"We support those that support us," wrote Sharpton and the Rev. Horace Sheffield III, president of NAN’s Michigan chapter, in a letter to American Honda. "We cannot be silent while African-Americans spend hard-earned dollars with a company that does not hire, promote or do business with us in a statistically significant manner."

Two months after American Honda execs met with Sharpton, the carmaker began to sponsor NAN’s events – and continues to pay "a modest amount" each year, a spokesman said.

"I think this is quite clearly a shakedown operation," said Peter Flaherty, president of the National Legal and Policy Center in Virginia, a conservative corporate watchdog. "He’s good at harassing people and making noise. CEOs give him his way because it is a lot easier than confronting him."

Sharpton denies his organization pressures corporations for cash.

"That’s the old shakedown theory that the anti-civil-rights forces have used against us forever," he told The Post yesterday. "Why can’t they come up with one company that says that? No one has criticized me." …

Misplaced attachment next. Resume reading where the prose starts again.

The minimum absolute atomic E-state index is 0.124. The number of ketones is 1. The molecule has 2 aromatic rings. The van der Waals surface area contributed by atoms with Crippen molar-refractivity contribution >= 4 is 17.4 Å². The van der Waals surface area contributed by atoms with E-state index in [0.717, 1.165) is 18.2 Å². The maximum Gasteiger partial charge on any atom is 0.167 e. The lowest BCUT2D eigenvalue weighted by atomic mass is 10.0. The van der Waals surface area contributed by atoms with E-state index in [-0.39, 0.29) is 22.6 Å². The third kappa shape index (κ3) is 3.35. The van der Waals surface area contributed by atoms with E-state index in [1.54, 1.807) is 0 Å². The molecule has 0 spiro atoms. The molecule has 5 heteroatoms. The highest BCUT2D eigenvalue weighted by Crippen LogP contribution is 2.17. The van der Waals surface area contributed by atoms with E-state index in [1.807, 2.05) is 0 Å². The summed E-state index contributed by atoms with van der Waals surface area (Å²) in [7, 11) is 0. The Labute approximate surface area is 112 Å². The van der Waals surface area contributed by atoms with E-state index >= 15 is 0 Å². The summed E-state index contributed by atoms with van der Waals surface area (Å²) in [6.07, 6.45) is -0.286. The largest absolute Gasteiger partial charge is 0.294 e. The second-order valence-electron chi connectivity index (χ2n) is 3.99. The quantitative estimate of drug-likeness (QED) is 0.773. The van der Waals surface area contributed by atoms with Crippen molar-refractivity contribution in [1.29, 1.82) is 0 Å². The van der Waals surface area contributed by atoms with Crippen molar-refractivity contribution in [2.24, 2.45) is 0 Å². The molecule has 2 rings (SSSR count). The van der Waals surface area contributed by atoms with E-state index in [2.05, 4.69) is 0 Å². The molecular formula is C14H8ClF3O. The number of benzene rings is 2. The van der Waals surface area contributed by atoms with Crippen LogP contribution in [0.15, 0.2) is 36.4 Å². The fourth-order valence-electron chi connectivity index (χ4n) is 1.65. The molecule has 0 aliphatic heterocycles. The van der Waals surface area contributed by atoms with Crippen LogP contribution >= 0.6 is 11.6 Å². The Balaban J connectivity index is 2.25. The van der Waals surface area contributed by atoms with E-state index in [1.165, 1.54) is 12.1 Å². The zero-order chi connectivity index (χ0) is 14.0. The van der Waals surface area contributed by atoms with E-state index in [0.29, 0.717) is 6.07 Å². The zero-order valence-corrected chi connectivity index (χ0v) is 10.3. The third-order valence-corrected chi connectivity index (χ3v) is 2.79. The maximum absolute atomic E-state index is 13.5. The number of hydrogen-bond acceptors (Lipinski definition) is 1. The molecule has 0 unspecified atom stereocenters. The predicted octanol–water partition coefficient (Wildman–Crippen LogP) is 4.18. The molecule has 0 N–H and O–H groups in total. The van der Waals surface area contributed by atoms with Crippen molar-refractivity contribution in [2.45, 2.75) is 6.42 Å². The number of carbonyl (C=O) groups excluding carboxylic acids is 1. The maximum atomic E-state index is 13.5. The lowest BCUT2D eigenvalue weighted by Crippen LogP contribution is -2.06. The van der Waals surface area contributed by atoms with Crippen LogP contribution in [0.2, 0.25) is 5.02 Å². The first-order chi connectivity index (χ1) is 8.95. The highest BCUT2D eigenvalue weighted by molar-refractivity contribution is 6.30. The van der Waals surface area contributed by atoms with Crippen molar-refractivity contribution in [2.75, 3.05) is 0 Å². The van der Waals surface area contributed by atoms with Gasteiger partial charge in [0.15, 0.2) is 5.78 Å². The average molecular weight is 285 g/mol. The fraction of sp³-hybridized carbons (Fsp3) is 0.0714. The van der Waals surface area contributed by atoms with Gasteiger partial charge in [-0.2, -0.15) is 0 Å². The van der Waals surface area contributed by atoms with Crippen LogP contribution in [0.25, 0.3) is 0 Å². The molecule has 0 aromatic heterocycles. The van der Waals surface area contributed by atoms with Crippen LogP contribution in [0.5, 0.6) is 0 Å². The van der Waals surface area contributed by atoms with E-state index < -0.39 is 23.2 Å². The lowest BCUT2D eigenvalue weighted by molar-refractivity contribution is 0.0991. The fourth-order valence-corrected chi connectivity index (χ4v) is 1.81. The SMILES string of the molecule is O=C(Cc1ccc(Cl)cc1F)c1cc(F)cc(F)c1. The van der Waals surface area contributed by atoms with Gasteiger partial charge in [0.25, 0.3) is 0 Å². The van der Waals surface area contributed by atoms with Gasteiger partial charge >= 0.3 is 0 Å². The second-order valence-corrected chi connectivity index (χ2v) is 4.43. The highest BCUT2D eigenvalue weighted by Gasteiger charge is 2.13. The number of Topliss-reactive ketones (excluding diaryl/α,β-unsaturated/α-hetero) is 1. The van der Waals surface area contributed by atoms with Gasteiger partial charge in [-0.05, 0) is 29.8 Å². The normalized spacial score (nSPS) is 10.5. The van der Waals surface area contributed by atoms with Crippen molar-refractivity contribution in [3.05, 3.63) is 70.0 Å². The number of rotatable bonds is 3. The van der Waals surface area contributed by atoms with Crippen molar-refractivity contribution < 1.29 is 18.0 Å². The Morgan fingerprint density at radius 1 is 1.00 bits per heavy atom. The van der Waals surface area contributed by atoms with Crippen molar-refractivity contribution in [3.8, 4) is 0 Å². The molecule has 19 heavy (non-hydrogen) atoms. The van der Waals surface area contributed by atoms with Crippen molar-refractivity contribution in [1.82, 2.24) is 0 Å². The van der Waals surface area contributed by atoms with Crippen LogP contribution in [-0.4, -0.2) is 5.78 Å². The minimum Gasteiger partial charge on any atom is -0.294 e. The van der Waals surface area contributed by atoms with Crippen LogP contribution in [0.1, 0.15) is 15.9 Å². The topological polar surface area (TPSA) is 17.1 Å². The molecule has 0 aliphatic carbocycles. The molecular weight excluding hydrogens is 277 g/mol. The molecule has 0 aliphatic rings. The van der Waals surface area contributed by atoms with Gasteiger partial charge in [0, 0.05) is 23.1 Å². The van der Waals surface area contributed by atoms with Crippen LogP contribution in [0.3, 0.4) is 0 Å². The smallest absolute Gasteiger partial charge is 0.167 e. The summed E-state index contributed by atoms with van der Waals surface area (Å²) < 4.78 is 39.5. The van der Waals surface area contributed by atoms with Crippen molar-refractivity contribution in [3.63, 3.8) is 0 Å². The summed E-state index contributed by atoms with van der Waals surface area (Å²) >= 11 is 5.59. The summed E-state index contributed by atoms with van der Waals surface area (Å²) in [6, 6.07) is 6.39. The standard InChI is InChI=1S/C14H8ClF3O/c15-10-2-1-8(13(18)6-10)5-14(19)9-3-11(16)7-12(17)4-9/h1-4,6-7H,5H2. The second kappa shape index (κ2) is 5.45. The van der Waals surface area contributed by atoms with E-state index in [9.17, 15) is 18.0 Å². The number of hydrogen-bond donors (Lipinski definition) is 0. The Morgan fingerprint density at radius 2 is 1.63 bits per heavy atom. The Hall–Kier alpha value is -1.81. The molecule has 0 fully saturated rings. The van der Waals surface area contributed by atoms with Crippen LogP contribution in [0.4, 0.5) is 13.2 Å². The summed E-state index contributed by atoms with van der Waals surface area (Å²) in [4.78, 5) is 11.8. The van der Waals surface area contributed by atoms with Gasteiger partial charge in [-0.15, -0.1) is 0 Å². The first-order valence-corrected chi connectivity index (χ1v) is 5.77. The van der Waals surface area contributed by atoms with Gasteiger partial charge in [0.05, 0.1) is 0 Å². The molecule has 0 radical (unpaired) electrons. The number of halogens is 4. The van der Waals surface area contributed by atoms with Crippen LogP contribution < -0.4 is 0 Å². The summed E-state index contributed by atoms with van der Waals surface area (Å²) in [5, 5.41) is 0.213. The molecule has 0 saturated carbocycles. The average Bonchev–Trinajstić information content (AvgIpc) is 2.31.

NAN, a tax-exempt nonprofit, closely guards its corporate largesse. Most companies also keep the sums secret, and some would not divulge them. The corporations interviewed by The Post viewed their relationships with NAN as friendly and beneficial.

Anheuser-Busch states on its Web site that it gave the group "between $100,000 and $499,000" last year.

Last year, Attorney General Andrew Cuomo found NAN had failed to file years’ worth of financial reports. The group has filed more records, but the AG’s office said it won’t release them pending the US attorney’s probe.

In its 2006 IRS filing, the latest available, NAN reported about $1 million in contributions and $1.1 million in expenses and programs. It owes the IRS $1.9 million in payroll taxes, The Post has learned.

A NAN spokesman said the group is cooperating with authorities "to pay whatever obligations it owes and continues to do so."

What a shock. Apparently the laws against extortion have been repealed for high profile race hustlers like Messrs. Sharpton and Jackson.

And not only that, it is tax exempt!

We were inspired by the New York Post article to take a look at Mr. Sharpton’s organization.